UTEP Team Receives U.S. Agency for International Development Grant to Study Conservation in Indonesia
April 04, 2015 | UNIVERSITY COMMUNICATIONS
United States Agency of International Development
The University of Texas at El Paso (UTEP) was awarded a three-year grant from the U.S. Agency for International Development (USAID) to coordinate a program in Indonesia titled, "Enhancing Behavior Change through Conservation Programs."
"The idea is to work with the university in Indonesia in terms of higher education and community development in relation to conservation issues," said Stacey Sowards, Ph.D., UTEP associate professor of communication. "We're working to build the Indonesians' capacity for teaching and doing their own independent research."
The program is a collaboration between faculty and students from UTEP and Universitas Mulawarman on the island of Borneo in Indonesia. The program will also include a partnership with the conservation organization Rare.
"USAID is pleased to award a grant to UTEP to build a mutually-beneficial academic and research partnership between UTEP and Universitas Mulawarman in the areas of conservation education, computer technology, field research and practical approaches for increasing conservation education and behavior change through public campaigns," said USAID/Indonesia Mission Director Glenn Anders. "Through this partnership, we can strengthen our environment and conserve natural resources for generations to come."
As part of the $997,313 USAID grant, Sowards and a research team of UTEP faculty and students – including co-project directors Richard Pineda, Ph. D., and Sarah Ryan, Ph.D., both of the Department of Communication – will travel to Indonesia this summer. The interdisciplinary faculty team will include UTEP professors from the colleges of science, engineering, liberal arts and education. The grant will also fund between 10 and 15 UTEP students for a study abroad program.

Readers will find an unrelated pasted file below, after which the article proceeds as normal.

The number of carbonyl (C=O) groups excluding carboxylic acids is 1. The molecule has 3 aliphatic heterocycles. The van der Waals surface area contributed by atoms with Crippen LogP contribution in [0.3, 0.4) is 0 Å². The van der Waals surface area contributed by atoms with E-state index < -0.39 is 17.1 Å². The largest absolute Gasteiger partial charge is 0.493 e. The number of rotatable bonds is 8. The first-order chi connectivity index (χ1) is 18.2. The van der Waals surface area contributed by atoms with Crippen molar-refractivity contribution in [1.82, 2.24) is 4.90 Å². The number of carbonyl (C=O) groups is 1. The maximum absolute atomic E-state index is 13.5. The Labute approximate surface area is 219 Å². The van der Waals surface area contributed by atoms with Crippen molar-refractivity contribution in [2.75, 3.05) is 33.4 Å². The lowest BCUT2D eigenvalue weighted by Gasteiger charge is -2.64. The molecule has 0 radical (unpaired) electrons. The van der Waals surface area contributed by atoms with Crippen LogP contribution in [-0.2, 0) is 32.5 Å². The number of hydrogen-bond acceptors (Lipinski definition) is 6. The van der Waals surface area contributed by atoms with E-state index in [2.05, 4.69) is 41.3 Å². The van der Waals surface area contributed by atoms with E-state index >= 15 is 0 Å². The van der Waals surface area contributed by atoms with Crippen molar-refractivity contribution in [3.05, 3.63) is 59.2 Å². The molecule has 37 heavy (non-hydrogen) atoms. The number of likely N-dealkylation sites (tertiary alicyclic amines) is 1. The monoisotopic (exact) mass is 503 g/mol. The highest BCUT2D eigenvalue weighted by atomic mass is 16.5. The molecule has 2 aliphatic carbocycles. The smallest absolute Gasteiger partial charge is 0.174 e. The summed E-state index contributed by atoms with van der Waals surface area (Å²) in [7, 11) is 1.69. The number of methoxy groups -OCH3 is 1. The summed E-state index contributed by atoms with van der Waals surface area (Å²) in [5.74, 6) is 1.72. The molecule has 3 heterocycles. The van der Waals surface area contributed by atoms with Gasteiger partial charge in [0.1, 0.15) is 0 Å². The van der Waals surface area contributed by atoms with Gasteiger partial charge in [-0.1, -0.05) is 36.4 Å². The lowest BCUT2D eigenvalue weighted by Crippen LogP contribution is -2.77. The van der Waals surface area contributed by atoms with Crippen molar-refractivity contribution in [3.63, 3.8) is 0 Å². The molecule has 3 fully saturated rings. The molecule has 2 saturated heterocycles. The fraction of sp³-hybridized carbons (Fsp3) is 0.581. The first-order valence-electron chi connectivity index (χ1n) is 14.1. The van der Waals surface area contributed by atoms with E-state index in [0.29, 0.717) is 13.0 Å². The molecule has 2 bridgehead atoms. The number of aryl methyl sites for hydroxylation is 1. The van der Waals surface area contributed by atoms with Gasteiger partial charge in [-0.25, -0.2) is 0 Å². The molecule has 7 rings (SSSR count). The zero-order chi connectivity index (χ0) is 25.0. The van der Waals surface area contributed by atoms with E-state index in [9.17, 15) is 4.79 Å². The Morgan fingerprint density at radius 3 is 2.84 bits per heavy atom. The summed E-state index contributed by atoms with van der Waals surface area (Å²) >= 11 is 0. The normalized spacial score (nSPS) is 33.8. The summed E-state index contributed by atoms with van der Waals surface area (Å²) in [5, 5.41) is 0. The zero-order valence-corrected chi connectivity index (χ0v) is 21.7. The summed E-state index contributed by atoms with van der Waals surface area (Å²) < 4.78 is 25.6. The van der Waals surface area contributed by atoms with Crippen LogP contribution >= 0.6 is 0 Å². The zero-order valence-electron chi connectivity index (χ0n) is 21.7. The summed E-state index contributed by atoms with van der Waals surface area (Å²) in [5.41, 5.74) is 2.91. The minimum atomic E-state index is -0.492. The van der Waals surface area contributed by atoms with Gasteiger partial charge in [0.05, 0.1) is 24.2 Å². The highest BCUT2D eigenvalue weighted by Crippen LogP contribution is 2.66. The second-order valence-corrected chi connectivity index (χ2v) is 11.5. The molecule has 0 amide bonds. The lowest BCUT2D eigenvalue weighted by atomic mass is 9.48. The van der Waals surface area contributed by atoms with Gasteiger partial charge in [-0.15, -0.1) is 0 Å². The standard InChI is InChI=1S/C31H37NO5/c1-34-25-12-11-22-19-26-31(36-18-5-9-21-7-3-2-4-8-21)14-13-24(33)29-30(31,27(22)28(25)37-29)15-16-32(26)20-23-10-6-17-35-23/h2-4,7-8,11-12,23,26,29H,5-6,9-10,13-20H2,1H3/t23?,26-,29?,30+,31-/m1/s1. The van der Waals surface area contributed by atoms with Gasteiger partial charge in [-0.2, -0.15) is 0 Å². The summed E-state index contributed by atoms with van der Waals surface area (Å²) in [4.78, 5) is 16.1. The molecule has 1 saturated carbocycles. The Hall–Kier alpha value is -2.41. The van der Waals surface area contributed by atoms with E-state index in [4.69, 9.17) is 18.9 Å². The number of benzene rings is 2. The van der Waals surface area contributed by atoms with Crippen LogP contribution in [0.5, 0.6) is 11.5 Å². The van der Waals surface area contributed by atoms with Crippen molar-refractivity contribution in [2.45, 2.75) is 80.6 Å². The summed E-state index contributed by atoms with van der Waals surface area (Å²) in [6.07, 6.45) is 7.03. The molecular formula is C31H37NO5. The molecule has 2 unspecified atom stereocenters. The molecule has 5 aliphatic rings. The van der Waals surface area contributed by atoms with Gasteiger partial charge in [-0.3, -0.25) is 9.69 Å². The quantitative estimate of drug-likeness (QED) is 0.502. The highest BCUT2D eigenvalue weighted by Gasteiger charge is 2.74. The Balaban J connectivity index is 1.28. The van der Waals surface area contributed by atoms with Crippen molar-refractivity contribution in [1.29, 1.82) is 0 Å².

"It's a very unique opportunity for UTEP to pursue a partnership in a different part of the world," said William Robertson, Ph.D., UTEP associate provost and member of the interdisciplinary team that will travel to Indonesia. "It expands our global reach."
UTEP has an existing relationship with Rare offering a master's degree in communication.
"Ultimately the goal from UTEP's perspective is to expose students and faculty to new research opportunities in international settings," Sowards said.
USAID is an independent agency of the U.S. government that provides development and humanitarian assistance around the world in support of the foreign policy goals of the United States. Since the 1950s, USAID has worked with the Indonesian government and civil society to stimulate the country's development and meet the needs of its people. USAID programs in Indonesia expand access to a quality education, strengthen democracy, improve health, enhance understanding, sustain the environment and promote prosperity.
Home to the world's third largest rainforest, Indonesia provides unique opportunities for conservation efforts. UTEP will bring internationally recognized research and teaching methods, particularly in environmental communication and conservation biology, to the partnership. UNMUL and Rare bring a localized and community-based focus in Indonesia.
Faculty and staff who will participate in the UTEP research team include Sunay Palsole, director of instructional support; Niamh Minion, study abroad coordinator; Harry Meeuwsen, Ph.D., director of the Center for Effective Teaching and Learning; William Hargrove, Ph.D., director of the Center for Environmental Research Management; Barry Benedict, Ph.D., professor of Mechanical Engineering; Vanessa Lougheed, Ph.D., associate professor of biological sciences; and Craig Tweedie, Ph.D., associate professor of biological sciences.